Review: The Lily of the West, from Western Writers of America's Roundup Magazine

Very proud and happy about this review from Roundup’s April 2019 Issue. Authors thrive on good reviews . . . to paraphrase Sally Field: “You like me, you really like me”! Thanks, WWA.

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Inspired by her find of the final resting place of Mary Katherine Haroney in Prescott, Arizona, Kathleen Morris wrote her first historical novel. An orphaned young Kate left her home in Davenport, Iowa, stowed away on a Mississippi riverboat and forged her way across the American frontier. This novel of Kate's life, written in first person, is based on historical research, letters and the author's excellent imagination. I was moved to tears many times by the story of Kate's love for Doc Holliday and impressed by the vivid detail with which the author painted the story of star-crossed lovers. A new take on the O.K. Corral, from a woman's point of view. -- Roundup Magazine, Western Writers of America

The Lily of the West: Booklist Review!

 
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So excited about this review from Booklist:

From Booklist Online:

The Lily of the West.
Morris, Kathleen (author).
Jan. 2019. 341p. Five Star, $25.95 (9781432847333). 813/.6.
REVIEW. First published December 15, 2018 (Booklist).

The tale of Kate Elder as told in her own words is a new take on the legend of the OK Corral. Born Katherine Horony, she’s just 14 when her aristocratic father’s career-slide takes them from Hungary to Iowa, where his death leaves Katherine on her own. When she loses her only child and her husband to cholera, Katherine—bright, talented, and well-educated at 22—recreates herself as Kate Elder, songstress in a St. Louis saloon. Kate falls in love with charming Doc Holliday, but after moving to Dodge City, Doc’s tuberculosis, his drinking, and the Earp family make life unpredictable, even dangerous. There’s plenty of gunplay, but Kate can defend herself. And how can she leave Doc when he needs her? Writing in first person, Morris gives the woman’s struggle an immediacy and poignancy not usually found in a traditional western. A good companion for Mary Doria Russell’s Doc (2011), this compelling debut will appeal to readers of any gender.

— Jeanne Greene

#thelilyofthewest #kathleenmorrisauthor #docholliday #bignosekate #fivestar #westernwriters

Murder Ballads: Some Dark Music to Write By...

If you're into country, bluegrass, western, appalachian or roots music, you've heard many a murder ballad, even if you weren't sure what that was. It was the haunting one, usually minor keyed, that sort of stuck in your mind, with just a guitar or banjo, sometimes a steel guitar. And yeah, somebody gets killed, for the usual reasons: love, vengeance or money. Good listening, and great inspiration for writers. Well, me anyway, 'cause the box of life isn't always full of the good chocolates, sometimes you get coconut. 

Just a few of the singers/groups that have recorded murder ballads are Colter Wall, Townes Van Zandt, Steve Earle, Vandaveer, Civil Wars, John Paul White, Crooked Still, Johnny Cash, Bruce Springsteen, and lots more. For the ballads, some of these date back to the 1600s, many brought to America by Scots/Irish/English immigrants, while some of them are original compositions. Stagger Lee, Cruel Sister, Kate McCannon, Long Black Veil, Nebraska, You'll Never Leave Harlan Alive, there's too many to list, but one of the classics is Pretty Polly. I ran across this video of Vandaveer's version of Pretty Polly and it's so good I wanted to share. Hope  you like it, too.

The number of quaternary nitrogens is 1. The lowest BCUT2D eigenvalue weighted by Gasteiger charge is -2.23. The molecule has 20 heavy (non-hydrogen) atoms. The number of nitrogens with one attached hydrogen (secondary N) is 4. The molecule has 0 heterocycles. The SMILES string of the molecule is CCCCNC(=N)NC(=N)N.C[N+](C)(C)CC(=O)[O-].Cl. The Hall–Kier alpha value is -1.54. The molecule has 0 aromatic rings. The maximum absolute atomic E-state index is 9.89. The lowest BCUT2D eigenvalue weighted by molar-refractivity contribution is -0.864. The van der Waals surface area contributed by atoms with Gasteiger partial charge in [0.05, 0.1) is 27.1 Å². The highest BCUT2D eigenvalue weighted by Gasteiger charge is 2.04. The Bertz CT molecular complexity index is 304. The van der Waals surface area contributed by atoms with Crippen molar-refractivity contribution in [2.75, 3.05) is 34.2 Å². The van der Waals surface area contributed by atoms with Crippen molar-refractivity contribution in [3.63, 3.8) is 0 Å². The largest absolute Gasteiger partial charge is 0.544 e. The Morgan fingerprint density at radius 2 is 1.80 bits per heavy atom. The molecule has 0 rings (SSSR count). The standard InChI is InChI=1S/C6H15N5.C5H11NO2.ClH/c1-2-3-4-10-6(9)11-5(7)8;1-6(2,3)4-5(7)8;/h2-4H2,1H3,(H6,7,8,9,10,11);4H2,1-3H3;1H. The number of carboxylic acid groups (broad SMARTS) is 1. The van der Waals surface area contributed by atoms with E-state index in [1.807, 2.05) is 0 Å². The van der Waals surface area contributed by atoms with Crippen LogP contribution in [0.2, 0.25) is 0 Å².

#murderballads #rootsmusic #prettypolly #vandaveer #colterwall #katemccannon #longblackveil #johnnycash #civilwars #johnpaulwhite #you'llneverleaveharlanalive #cruelsister #nebraska

From "The Lily of the West"

 

From time to time, I will publish posts about what I'm writing, excerpts from finished work, perhaps an essay or a short story, words that will hopefully pique your interest or just be entertaining. Don't expect a regular schedule, because, you know, I'm a writer and for me, that means somewhat erratic about schedules and all. There's that muse thing. Today, here's a tidbit from Lily:

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1881

Strident voices drifted through the open window.

“I’ll kill them sonsabitches this time, Ike, I swear to God I will. They won’t get away with treating us like dogs no more.”

“Frank, you got to calm down. I don’t even have a gun. Them bastards took it.”

As I leaned over and peered out the window, the book I’d been reading when I dozed off tumbled to the floor. Five men stood below with a couple of horses, and I recognized all of them—Cowboys.

Movement up the street caught my eye. Three men dressed in black strode purposefully towards the corral, their boots kicking up little puffs of dust. I dropped the curtain and fumbled through some of the buttons on my dress.

When I pulled back the curtain again, a fourth man—one I knew well—came around the corner, his long black duster doing little to disguise the shotgun in his right hand. He stood beside the other three, a silent choir of dark avenging angels.

“Throw up your hands, boys. I’ve come to disarm you.” Virgil’s voice was clear and steady.

Hell had come to Tombstone, and I was riding on its coattails.